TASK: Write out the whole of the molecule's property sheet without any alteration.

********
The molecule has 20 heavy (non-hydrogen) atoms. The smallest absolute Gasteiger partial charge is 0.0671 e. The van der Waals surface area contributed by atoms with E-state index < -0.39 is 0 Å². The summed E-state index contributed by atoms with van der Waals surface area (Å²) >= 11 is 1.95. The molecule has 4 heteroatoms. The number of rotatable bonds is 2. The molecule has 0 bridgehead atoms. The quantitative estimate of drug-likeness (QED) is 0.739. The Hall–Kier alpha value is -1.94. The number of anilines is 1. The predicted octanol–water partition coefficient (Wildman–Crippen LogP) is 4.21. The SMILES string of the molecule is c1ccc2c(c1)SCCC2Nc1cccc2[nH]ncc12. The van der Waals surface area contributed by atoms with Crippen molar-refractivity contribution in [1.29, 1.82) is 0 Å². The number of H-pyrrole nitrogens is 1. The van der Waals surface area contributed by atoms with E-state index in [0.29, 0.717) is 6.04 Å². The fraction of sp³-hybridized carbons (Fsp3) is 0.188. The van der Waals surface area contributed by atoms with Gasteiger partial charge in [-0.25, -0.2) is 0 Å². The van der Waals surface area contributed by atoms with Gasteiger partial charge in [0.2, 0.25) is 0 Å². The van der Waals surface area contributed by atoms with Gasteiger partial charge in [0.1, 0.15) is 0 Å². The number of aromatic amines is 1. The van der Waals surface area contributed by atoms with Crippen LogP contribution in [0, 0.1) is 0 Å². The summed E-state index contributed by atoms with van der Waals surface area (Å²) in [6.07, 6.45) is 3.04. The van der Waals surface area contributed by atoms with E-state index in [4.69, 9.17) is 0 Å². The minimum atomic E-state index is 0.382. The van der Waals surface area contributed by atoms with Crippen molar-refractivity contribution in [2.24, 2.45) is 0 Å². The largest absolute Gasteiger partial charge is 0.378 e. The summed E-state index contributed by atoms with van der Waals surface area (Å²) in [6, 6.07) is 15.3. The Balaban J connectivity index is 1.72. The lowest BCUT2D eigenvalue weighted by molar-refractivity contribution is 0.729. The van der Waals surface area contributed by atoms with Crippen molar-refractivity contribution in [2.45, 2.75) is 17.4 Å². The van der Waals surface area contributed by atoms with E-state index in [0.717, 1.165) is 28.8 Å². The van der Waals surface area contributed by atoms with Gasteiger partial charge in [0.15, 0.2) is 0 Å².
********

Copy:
The molecule has 20 heavy (non-hydrogen) atoms. The smallest absolute Gasteiger partial charge is 0.0671 e. The van der Waals surface area contributed by atoms with E-state index < -0.39 is 0 Å². The summed E-state index contributed by atoms with van der Waals surface area (Å²) >= 11 is 1.95. The molecule has 4 heteroatoms. The number of rotatable bonds is 2. The molecule has 0 bridgehead atoms. The quantitative estimate of drug-likeness (QED) is 0.739. The Hall–Kier alpha value is -1.94. The number of anilines is 1. The predicted octanol–water partition coefficient (Wildman–Crippen LogP) is 4.21. The SMILES string of the molecule is c1ccc2c(c1)SCCC2Nc1cccc2[nH]ncc12. The van der Waals surface area contributed by atoms with Crippen molar-refractivity contribution in [1.29, 1.82) is 0 Å². The number of H-pyrrole nitrogens is 1. The van der Waals surface area contributed by atoms with E-state index in [0.29, 0.717) is 6.04 Å². The fraction of sp³-hybridized carbons (Fsp3) is 0.188. The van der Waals surface area contributed by atoms with Gasteiger partial charge in [-0.25, -0.2) is 0 Å². The van der Waals surface area contributed by atoms with Gasteiger partial charge in [0.2, 0.25) is 0 Å². The van der Waals surface area contributed by atoms with Gasteiger partial charge in [0.1, 0.15) is 0 Å². The number of aromatic amines is 1. The van der Waals surface area contributed by atoms with Crippen LogP contribution in [0, 0.1) is 0 Å². The summed E-state index contributed by atoms with van der Waals surface area (Å²) in [6.07, 6.45) is 3.04. The van der Waals surface area contributed by atoms with E-state index in [4.69, 9.17) is 0 Å². The minimum atomic E-state index is 0.382. The van der Waals surface area contributed by atoms with Crippen molar-refractivity contribution in [2.24, 2.45) is 0 Å². The largest absolute Gasteiger partial charge is 0.378 e. The summed E-state index contributed by atoms with van der Waals surface area (Å²) in [6, 6.07) is 15.3. The Balaban J connectivity index is 1.72. The lowest BCUT2D eigenvalue weighted by molar-refractivity contribution is 0.729. The van der Waals surface area contributed by atoms with Crippen molar-refractivity contribution in [2.45, 2.75) is 17.4 Å². The van der Waals surface area contributed by atoms with E-state index in [0.717, 1.165) is 28.8 Å². The van der Waals surface area contributed by atoms with Gasteiger partial charge in [0.15, 0.2) is 0 Å².